Night owls are people who feel productive and alert in the evening or at night time or people who tend to stay up late. In a study conducted on 433,268 adults aged 38 to 73, 9 percent of respondents described themselves as a “definite evening type.” Researchers found that definite evening types had an increased mortality rate — but they aren’t totally sure why. In a press release about the study, researcher Kristen Knutson speculated that night owls might get less exercise, get less sleep, experience high stress, or eat at the wrong time, all of which can contribute to health issues. “There are a whole variety of unhealthy behaviors related to being up late in the dark by yourself,” she said.

According to the National Sleep Foundation:

  • Teenagers ages 14 to 17 need 8 to 10 hours of sleep per night
  • Younger adults ages 18 to 25 need 7 to 9 hours of sleep per night
  • Adults ages 26 to 64 need 7 to 9 hours of sleep per night
  • Elderly adults ages 65+ need 7 to 8 hours of sleep per night

To determine your own ideal sleep schedule, figure out what time you need to get up in the morning, and then count backward to figure out your ideal bedtime. For example, if your alarm goes off at 7 a.m., committing to an 11 p.m. bedtime will hopefully get you plenty of sleep, even if it takes you a few minutes to fall asleep after going to bed. If you find yourself dozing off before your bedtime, or regularly lying awake for longer than 20 minutes, your bedtime is probably too late or too early and you should adjust it accordingly.

“Once you discover the optimal hours of sleep that work for you, keep them consistent during the weekdays and weekends, which will help keep your body’s internal clock on schedule,” Sleep.org advises.

You can also practice good sleep hygiene habits to help you stick with your sleep schedule. A few top tips:

  • Keep your bedroom cool, dark, and quiet
  • Commit to a regular bedtime and wake-up time, even on weekends and holidays
  • Avoid consuming caffeine during the late afternoon or evening
  • Avoid looking at electronic screens (such as TVs, phones, tablets, and laptops) in the hour before bed
  • Adopt a relaxing bedtime routine, for example: taking a hot bath, reading, meditating, or listening to music
  • Avoid heavy or spicy food before bed

Can Sleep Trackers Tell You What Sleep Stage You’re In?

Many people use smart watches or sleep apps to track their sleep. These can be helpful for figuring out how much sleep you get each night, but researchers stress that at-home monitoring is not accurate enough to diagnose sleep issues, and probably can’t reliably distinguish between the different stages of sleep. This can only be done through monitoring your brainwaves, while at-home sleep trackers rely on your heart rate and movement.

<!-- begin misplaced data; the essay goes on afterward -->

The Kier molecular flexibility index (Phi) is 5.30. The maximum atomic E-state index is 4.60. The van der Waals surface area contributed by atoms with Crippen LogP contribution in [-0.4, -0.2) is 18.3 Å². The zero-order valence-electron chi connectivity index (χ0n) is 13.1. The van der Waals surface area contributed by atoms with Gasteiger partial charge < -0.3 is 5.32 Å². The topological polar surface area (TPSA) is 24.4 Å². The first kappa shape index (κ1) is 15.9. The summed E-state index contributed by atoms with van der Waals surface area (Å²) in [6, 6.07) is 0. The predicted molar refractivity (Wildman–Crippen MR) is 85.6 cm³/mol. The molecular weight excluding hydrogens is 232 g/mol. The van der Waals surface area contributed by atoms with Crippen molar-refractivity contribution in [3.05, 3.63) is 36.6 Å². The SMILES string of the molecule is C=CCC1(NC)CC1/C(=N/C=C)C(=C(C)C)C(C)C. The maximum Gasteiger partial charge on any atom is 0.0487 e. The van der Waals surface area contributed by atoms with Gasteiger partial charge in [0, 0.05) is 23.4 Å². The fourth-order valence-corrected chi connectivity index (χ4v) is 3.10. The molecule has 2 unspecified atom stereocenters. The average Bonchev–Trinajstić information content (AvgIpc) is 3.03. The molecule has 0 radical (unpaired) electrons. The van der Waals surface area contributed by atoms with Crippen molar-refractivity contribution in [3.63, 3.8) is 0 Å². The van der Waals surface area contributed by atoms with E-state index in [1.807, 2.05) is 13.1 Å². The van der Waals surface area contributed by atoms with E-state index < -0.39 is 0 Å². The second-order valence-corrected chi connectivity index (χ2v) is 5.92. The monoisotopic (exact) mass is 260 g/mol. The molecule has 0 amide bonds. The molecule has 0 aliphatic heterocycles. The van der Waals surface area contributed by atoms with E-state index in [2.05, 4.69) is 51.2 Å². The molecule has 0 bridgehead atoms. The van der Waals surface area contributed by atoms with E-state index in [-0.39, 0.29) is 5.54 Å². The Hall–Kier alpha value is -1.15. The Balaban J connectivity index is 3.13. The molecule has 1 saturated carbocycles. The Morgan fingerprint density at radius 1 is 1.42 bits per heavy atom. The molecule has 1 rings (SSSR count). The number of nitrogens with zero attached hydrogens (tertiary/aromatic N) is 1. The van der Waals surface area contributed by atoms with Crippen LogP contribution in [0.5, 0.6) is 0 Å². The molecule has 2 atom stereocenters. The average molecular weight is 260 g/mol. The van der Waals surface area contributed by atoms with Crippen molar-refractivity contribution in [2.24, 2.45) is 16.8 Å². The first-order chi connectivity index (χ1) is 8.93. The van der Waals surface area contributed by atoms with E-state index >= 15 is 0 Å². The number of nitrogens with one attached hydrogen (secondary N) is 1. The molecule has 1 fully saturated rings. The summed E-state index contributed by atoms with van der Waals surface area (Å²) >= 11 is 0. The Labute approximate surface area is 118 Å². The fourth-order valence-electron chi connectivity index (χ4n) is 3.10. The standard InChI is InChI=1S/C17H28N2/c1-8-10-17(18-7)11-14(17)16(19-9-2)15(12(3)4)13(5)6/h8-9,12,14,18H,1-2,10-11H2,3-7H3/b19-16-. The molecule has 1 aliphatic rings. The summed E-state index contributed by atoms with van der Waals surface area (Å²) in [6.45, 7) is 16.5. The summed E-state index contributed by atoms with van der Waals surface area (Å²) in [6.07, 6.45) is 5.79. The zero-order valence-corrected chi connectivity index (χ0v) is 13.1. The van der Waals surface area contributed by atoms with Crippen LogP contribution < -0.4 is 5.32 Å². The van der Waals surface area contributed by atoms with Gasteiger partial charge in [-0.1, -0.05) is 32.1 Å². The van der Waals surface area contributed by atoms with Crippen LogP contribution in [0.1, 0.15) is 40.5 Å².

“Heart rate is not the same as brain waves. And brain waves tell us what stage of sleep we’re in,” Dr. Lisa Meltzer, a sleep researcher at National Jewish Health hospital in Denver, told LiveScience.

If you are concerned that you have a sleep disorder, speak to your doctor to see if they recommend an overnight sleep study, during which professionals will use an EEG to monitor your brain waves. But if you just want to know generally how much sleep you are getting each night, a smartwatch or app should be able to give you some basic information.

Additional Resources Regarding Sleep Cycles

The Final Word On Sleep Cycles

Developing a better understanding of your sleep cycles is essential for adopting a sleep-wake schedule that is optimal for your body. By ensuring that your body is able to obtain adequate rest each night, you’ll set yourself up for feeling good and being more productive in work and everyday life.

[Just a reminder: The content provided on this site is for general informational purposes only. Any information provided is not a substitute for professional medical advice. We encourage you to consult with the appropriate health expert if you have concerns.]

Featured image: NATNN/Shutterstock

References

  1. Marzano, Cristina, et al. “Recalling and Forgetting Dreams: Theta and Alpha Oscillations during Sleep Predict Subsequent Dream Recall.” Journal of Neuroscience, Society for Neuroscience, 4 May 2011, www.jneurosci.org/content/31/18/6674.
  2. https://www.ncbi.nlm.nih.gov/pubmed/15586779
  3. Hu, Youna, et al. “GWAS of 89,283 Individuals Identifies Genetic Variants Associated with Self-Reporting of Being a Morning Person.” Nature News, Nature Publishing Group, 2 Feb. 2016, www.nature.com/articles/ncomms10448.
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Katie Golde

Katie manages the day to day operations of the Mattress Clarity news site and reviews sleep products in addition to writing and editing sleep news.She hails from Austin, where she lives with her growing family. She has a master’s degree in Journalism from Northwestern University and has a background in health and science content. Her work can be found in print and online publications like Discover Magazine, USA Today and The Huffington Post.